savingspace(payment)#passes payment pref variable to function which sorts the payment var
except ValueError:
print("Sorry only 1 or 2 is allowed to be input.")
continue
else:
break
else:
print("Those good ol' cowboys amiright hehe, wouldn't be Texas without em!")
while True: #same as above
try:
payment= input("How'd you like to pay? Press 1 on the numpad for Cash or 2 for Credit.")
savingspace(payment)
except ValueError:
print("Sorry only 1 or 2 is allowed to be input.")
continue
else:
break
else:
print("Out of respect for your ancient being; I will forget what I saw here. Take your cigarettes and go.")

elif age not in z: #if the number provided isn't valid in list; calls function agecheck to ensure a valid input
agecheck(age)
input() #so the program doesnt just shut off after the last response

• Provide more context, what does the program do? Dec 2 '20 at 0:46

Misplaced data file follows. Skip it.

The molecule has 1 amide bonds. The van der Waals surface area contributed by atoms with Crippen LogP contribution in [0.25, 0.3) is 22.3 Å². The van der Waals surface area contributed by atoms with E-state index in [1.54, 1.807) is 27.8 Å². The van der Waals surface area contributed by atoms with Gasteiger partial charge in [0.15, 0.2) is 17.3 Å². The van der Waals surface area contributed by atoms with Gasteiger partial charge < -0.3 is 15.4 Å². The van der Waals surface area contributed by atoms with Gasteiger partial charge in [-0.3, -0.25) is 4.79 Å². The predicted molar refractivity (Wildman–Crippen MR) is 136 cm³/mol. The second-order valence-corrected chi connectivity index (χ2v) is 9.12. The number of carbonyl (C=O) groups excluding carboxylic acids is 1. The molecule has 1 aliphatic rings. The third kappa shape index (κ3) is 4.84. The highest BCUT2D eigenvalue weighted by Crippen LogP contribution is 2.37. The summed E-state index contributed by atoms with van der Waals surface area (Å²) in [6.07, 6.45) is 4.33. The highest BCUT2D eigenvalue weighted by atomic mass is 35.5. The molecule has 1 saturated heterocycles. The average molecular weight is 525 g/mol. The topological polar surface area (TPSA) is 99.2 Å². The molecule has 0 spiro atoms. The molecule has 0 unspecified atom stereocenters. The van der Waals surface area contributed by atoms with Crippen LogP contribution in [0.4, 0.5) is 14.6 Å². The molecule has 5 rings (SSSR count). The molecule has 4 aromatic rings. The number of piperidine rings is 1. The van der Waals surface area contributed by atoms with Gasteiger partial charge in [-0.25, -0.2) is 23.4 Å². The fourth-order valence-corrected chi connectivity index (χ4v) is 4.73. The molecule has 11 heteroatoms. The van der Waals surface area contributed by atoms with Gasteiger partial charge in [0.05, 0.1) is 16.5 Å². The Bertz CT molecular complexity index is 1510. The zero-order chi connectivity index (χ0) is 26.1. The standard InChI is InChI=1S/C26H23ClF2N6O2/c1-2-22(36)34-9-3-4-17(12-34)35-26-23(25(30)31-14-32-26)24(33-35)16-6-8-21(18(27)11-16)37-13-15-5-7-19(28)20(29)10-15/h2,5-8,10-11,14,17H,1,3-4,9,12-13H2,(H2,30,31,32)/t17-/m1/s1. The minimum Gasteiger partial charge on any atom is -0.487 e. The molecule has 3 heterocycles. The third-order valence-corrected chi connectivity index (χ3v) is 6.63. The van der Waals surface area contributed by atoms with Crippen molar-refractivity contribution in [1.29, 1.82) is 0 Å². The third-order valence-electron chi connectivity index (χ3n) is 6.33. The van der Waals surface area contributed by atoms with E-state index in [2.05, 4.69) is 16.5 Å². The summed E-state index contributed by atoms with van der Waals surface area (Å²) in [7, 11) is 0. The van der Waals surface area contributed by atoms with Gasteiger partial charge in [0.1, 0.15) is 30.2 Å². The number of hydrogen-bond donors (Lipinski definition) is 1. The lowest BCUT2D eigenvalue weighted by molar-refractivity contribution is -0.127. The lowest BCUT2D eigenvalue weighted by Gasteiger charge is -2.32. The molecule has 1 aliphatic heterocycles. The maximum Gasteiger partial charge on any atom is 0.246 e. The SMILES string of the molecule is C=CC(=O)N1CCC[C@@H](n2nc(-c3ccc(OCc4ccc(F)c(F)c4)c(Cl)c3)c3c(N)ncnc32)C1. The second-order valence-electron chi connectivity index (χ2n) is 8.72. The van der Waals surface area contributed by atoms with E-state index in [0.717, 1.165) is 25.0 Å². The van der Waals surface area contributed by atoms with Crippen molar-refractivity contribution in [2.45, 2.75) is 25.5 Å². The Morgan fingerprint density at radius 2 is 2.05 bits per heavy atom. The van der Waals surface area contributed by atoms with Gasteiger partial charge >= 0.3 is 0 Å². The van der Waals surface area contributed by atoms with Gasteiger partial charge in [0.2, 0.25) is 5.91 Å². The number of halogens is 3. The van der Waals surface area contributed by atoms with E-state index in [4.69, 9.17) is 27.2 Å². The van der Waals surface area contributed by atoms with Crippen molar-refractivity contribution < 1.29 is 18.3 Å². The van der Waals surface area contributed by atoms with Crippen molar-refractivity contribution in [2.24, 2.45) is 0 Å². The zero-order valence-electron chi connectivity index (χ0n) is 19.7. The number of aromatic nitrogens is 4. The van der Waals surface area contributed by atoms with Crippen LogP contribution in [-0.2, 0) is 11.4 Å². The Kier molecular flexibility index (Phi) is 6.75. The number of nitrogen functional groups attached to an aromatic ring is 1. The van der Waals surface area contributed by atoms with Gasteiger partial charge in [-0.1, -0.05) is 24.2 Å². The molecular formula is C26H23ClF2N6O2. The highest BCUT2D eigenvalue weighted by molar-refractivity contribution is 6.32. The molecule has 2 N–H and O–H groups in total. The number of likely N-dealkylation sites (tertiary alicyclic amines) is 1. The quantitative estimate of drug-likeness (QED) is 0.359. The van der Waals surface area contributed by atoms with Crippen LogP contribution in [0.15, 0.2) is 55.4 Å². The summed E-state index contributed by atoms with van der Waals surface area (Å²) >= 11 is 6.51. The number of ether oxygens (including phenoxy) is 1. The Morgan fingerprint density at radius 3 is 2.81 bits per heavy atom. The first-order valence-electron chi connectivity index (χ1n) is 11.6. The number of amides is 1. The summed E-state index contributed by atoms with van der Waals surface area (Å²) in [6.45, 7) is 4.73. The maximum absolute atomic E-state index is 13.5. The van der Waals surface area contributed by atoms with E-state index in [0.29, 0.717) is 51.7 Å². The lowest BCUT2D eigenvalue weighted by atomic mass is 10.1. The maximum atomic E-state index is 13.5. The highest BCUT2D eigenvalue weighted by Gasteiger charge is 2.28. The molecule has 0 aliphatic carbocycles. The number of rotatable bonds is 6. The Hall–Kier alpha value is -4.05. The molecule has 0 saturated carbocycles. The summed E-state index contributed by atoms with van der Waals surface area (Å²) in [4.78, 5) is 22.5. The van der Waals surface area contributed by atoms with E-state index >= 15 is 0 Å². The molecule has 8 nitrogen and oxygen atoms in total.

• Thanks, by that do you mean that I should add comments on which parts do what and how it all flows together? Dec 2 '20 at 1:14
• Hi parapuffer. You should add the problem your code solves in your post (the context), otherwise it's hard for reviewers to see exactly what you want your code to do Dec 2 '20 at 14:18

1. Instead of using range to define a list of numbers, use the <, > and = operators to save efficiency.

2. In many of your functions, you've given then an argument that the function doesn't use at all, which only wastes efficiency.

if y == 1:
print("Thanks! Have a nice day!")
elif y == 2:
print("Thanks! Have a nice day!")